Sulawesi is a large island, extraordinarily contorted in shape, lying between Kalimantan and the Maluku Island group. Tana Toraja is located in the South Sulawesi Province and the traditional culture of the Torajans rivals any in the archipelago, making this area one of the most popular tourist destinations in Indonesia.
Believing that their forefathers descended from heaven in a boat some twenty generations ago, the Torajans have a unique Christian animist culture. Their ancestral worshiping includes elaborate death and after life ceremonies, which are essentially great feasts. A strict social hierarchy is followed in the villages and an important wedding or funeral can take days to perform. Water buffalo and pigs are sacrificed in numbers appropriate to social rank, and the deceased's remains are placed in a coffin and interred in caves hollowed out in high cliffs. The mouth of the cave is guarded by lifelike statues, called Tau Tau, who look out from a balcony near the burial caves, watching over the families and friends they have left behind.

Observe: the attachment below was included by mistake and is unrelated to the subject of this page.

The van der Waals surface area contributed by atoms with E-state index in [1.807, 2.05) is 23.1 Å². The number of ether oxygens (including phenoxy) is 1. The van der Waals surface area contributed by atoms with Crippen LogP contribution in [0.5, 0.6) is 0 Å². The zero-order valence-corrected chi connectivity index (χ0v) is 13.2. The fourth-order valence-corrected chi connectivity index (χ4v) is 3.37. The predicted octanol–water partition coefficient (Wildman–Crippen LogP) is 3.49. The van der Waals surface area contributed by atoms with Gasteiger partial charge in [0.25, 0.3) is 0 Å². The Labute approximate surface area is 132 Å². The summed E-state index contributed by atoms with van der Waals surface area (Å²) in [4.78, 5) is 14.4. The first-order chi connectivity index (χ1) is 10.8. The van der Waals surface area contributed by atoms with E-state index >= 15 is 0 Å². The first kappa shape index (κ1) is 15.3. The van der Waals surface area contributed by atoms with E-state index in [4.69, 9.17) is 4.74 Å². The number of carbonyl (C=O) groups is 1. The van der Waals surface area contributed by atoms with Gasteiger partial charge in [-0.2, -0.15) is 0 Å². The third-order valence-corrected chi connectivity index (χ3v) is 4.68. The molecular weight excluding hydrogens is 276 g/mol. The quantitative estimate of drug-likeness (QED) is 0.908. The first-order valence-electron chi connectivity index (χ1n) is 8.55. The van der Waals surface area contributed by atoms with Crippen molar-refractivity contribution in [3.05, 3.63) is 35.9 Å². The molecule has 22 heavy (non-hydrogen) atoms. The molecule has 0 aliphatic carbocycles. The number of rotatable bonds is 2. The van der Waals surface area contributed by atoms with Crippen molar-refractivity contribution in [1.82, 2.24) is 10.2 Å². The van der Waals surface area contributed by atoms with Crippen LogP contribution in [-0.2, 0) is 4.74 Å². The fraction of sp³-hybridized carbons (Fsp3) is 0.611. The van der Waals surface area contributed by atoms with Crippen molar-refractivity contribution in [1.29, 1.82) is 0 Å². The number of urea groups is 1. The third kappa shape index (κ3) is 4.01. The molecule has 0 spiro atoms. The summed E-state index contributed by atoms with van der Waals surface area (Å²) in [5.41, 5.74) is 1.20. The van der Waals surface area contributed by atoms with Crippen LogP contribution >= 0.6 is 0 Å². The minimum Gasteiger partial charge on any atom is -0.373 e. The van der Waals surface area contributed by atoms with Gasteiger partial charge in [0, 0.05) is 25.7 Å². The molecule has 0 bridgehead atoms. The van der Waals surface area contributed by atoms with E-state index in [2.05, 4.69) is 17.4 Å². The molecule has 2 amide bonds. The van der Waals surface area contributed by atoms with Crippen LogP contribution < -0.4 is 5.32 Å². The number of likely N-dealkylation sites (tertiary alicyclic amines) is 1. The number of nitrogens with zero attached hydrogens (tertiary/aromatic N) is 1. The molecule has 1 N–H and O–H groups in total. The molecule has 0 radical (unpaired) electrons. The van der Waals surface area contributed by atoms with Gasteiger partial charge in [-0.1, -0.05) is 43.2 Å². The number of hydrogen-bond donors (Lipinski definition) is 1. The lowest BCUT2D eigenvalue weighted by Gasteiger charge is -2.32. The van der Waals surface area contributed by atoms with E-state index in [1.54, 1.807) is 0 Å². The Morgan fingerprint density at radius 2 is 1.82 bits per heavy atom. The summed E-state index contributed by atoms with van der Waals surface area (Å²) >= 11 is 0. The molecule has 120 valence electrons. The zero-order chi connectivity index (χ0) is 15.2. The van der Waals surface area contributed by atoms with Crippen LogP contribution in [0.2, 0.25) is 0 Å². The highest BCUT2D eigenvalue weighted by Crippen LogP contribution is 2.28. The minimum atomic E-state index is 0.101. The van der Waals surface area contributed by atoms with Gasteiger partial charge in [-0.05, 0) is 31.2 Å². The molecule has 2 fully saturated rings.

Tongkonan, the family houses, are built on stilts with the roof rearing up at either end, representing the prows of the first ship to arrive in the area with the Torajan ancestors. The houses all face north and some say that this is because it was from the north that the ancestors of the Toraja came. Others however will say that the north is regarded as the realm of the gods, on the compass of life.
A large tongkonan can take a crew of ten about three months to build and another month to carve and paint the outside walls. Bamboo scaffolding is erected for the duration of the construction phase. The distinctive curved roof shape is obtained through a series of vertical hanging spars supporting upwardly angled beams. A vertical free-standing pole supports that portion of the ridge pole extending beyond the ridge. In larger Tana Toraja villages, houses are arranged in a row, side by side, with their roofs on a north-south alignment with the front gable facing north. Opposite each house is the family's rice barn, or alang customarily a symbol of family wealth, and together they form a second row of parallel buildings.